Midnight’s Day Dance


IT NEEDED TO BE A BEAUTIFUL PLACE WITH A PARTICULAR FEEL – PHYSICALLY CHALLENGING WITH A TOUCH OF DANGER.

★ Photography & Words : PlanetVisible

A stillness in the Arctic air warns summer’s long days will soon end and the cold northern breezes will call the winter in. But for the moment is endless light, and if fortunate, a midnight sun dancing with the horizon.
It all started with a daydream in the shower. Stand-Up Paddling in pure, untouched nature with unpredictable weather, no cruise-liners plying nearby waters, no wellness retreats or smashed avocado on toast; the only suite a tent with outdoor toilet. We would camp wild, fish for food and explore some of the regions beautiful mountains and lakes. Why not?
The chance to experience the midnight sun was what drew us three– French Photographer Jean-Luc Grossmann, Czech psychiatrist, Karel Kukal, and Australian Photographer Justin Hession– to undertake a self-supported 15-day, 250-kilometer Stand-Up Paddle journey in Norway, north of Tromsø, well within the Arctic Circle, around the islands of Rebbenesoya, Grotoya and Nordkvaløya.
Popular in Europe, Stand-Up Paddling is mostly on lakes and rivers, but hasn’t really branched out into the adventure or expedition world. We wanted to explore the boundaries of how these13-foot inflatable boards handle a multi-week pack trip loaded down with the weight of all our camping gear, food, water, clothing, not to mention our photography equipment all strapped down to the boards in waterproof bags.
At the 70th parallel, life can be tough and cold, windy, dangerous but it also offers a recreational playground for adventure and wilderness. Half a year of planning, training in freezing rainy weather, a weekend expedition to the mountains and much equipment testing later, we were finally facing the Norwegian Sea.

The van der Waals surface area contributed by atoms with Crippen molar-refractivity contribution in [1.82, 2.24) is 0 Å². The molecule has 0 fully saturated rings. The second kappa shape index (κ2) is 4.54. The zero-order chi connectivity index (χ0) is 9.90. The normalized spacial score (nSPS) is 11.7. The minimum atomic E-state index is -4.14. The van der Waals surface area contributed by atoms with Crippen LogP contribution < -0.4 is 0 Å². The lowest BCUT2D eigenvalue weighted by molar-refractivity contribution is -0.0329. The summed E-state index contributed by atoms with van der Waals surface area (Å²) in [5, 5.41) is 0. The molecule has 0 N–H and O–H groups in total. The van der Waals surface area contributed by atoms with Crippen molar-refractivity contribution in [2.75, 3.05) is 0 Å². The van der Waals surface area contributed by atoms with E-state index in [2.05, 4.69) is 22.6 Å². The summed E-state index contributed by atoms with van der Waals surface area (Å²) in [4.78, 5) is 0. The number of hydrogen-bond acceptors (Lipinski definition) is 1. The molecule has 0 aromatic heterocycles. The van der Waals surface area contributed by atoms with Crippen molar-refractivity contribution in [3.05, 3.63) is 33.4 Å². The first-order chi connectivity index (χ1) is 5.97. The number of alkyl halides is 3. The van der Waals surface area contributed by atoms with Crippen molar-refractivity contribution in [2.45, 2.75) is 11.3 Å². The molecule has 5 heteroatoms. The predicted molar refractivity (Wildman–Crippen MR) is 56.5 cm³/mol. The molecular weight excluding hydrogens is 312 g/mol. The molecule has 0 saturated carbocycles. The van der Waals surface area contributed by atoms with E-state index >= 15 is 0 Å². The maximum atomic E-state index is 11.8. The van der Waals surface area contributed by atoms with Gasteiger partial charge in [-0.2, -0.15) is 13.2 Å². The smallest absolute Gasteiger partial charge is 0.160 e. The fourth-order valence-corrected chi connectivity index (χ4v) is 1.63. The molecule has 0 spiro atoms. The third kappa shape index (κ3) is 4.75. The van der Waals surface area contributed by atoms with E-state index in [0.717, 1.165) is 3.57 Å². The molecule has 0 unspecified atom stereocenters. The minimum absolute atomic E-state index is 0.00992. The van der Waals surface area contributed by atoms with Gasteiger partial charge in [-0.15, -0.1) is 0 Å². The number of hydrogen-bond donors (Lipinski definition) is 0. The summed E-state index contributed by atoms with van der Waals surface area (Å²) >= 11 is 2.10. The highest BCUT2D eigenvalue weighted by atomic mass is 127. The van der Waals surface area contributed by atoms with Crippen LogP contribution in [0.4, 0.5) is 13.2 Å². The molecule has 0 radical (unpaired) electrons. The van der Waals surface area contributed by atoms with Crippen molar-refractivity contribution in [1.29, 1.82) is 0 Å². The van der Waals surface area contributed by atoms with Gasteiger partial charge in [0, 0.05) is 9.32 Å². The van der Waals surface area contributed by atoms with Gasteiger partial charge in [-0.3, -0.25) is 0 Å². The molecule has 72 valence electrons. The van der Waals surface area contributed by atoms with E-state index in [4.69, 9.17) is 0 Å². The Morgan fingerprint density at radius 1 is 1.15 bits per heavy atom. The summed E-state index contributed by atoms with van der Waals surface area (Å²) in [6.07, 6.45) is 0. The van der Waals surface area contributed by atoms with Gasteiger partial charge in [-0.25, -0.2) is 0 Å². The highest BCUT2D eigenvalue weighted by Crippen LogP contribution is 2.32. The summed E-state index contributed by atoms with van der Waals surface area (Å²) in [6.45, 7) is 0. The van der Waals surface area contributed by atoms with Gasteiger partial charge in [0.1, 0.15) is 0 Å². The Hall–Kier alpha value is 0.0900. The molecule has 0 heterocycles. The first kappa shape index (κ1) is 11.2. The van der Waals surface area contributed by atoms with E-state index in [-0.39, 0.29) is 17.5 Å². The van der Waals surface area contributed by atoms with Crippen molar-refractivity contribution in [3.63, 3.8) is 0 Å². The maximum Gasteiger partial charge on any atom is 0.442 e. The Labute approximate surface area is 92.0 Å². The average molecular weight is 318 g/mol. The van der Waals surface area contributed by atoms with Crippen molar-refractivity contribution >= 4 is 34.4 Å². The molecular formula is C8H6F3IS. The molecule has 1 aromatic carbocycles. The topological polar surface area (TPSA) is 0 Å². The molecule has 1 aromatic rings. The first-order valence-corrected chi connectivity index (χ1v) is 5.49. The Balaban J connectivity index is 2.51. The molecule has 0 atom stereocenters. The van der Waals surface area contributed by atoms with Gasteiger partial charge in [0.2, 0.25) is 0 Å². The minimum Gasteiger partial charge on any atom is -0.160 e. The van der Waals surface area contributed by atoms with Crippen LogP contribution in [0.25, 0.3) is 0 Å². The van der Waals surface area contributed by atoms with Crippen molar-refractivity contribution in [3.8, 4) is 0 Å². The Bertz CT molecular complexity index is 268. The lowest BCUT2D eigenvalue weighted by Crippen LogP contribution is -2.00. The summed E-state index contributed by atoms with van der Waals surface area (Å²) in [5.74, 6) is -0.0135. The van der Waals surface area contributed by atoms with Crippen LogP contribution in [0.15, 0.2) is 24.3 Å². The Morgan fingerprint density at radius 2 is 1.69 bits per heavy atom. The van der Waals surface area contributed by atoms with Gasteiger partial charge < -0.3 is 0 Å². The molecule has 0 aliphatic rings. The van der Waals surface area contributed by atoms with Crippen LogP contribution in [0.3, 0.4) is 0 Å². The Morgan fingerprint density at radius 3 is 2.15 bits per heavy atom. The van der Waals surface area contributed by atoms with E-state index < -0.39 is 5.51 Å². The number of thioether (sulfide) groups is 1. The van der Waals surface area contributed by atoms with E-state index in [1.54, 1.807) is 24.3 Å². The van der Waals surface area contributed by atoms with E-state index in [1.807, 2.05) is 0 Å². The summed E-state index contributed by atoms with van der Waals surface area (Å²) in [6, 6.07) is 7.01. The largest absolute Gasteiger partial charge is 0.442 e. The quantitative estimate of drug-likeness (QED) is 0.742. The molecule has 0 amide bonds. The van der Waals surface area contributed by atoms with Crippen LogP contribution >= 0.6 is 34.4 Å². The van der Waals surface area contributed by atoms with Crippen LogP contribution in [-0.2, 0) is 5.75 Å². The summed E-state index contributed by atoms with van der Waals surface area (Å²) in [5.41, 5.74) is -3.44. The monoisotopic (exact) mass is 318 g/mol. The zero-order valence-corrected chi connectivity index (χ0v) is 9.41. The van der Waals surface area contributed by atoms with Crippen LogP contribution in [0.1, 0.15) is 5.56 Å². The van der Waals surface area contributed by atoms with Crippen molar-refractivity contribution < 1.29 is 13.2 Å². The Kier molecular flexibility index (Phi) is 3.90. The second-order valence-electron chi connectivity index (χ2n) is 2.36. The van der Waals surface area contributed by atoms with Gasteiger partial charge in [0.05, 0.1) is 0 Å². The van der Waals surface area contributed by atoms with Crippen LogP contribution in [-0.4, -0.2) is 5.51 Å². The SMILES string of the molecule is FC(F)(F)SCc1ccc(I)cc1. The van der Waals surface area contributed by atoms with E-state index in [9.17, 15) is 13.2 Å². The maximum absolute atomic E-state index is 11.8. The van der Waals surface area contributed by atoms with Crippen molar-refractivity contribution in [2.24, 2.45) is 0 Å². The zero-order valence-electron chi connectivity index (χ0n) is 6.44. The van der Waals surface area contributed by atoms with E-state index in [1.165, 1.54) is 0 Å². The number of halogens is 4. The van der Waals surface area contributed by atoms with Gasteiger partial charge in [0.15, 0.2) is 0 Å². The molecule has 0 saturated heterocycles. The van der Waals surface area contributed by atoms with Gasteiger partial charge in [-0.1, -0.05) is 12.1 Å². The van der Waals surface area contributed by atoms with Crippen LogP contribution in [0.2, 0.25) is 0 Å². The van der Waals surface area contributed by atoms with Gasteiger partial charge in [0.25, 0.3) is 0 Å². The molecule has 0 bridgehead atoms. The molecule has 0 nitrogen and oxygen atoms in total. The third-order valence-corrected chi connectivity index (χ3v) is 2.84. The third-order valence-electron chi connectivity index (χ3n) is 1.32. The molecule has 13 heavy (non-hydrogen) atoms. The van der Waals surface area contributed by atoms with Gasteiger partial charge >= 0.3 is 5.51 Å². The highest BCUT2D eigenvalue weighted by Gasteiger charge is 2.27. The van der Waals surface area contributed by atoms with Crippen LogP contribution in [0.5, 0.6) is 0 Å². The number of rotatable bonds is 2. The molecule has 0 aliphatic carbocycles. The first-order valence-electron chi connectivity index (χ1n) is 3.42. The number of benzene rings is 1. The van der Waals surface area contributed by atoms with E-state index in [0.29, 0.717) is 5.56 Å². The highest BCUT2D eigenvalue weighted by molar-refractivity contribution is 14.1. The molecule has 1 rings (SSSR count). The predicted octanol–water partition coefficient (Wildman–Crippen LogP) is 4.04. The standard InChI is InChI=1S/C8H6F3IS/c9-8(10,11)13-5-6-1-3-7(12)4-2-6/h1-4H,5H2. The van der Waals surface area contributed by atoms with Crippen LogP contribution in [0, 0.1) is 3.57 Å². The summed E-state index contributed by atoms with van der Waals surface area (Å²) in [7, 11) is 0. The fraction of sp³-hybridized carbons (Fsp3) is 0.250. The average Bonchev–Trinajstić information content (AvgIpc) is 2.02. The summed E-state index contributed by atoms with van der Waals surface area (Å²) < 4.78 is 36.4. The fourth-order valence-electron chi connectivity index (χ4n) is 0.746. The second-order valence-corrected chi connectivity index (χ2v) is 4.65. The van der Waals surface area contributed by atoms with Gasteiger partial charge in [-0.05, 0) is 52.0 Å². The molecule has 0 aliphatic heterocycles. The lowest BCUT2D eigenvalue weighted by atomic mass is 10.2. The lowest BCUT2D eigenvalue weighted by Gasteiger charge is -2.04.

And the day was perfect. Standing on our SUPs, we were in harmony with the sea. As we paddled and confronted this rugged landscape riding the ocean swell, we couldn’t help but feel thrilled to be here. Silently, without a splash, our paddle blades cut through the crimson blue water. Life was good.

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Little by little, the midnight sun and 24-hour-long summer days became the norm. Yet concerns still lingered. Will extra weight make paddling difficult? Will poor aerodynamics hinder our progress? Will the waves push against us? Will wind make paddling impossible?
Water temperature was a definite worry. Any failure of our inflatable boards while a few kilometers from land, meant the equipment weight would soon have one in the freezing water. But headwind is the biggest adversary of a Stand-Up Paddler. Seas can turn from still ponds to raging swells within minutes. A sudden change of wind direction could blow us offshore, where, if anything went wrong, there was nothing but empty sea for a thousand kilometers.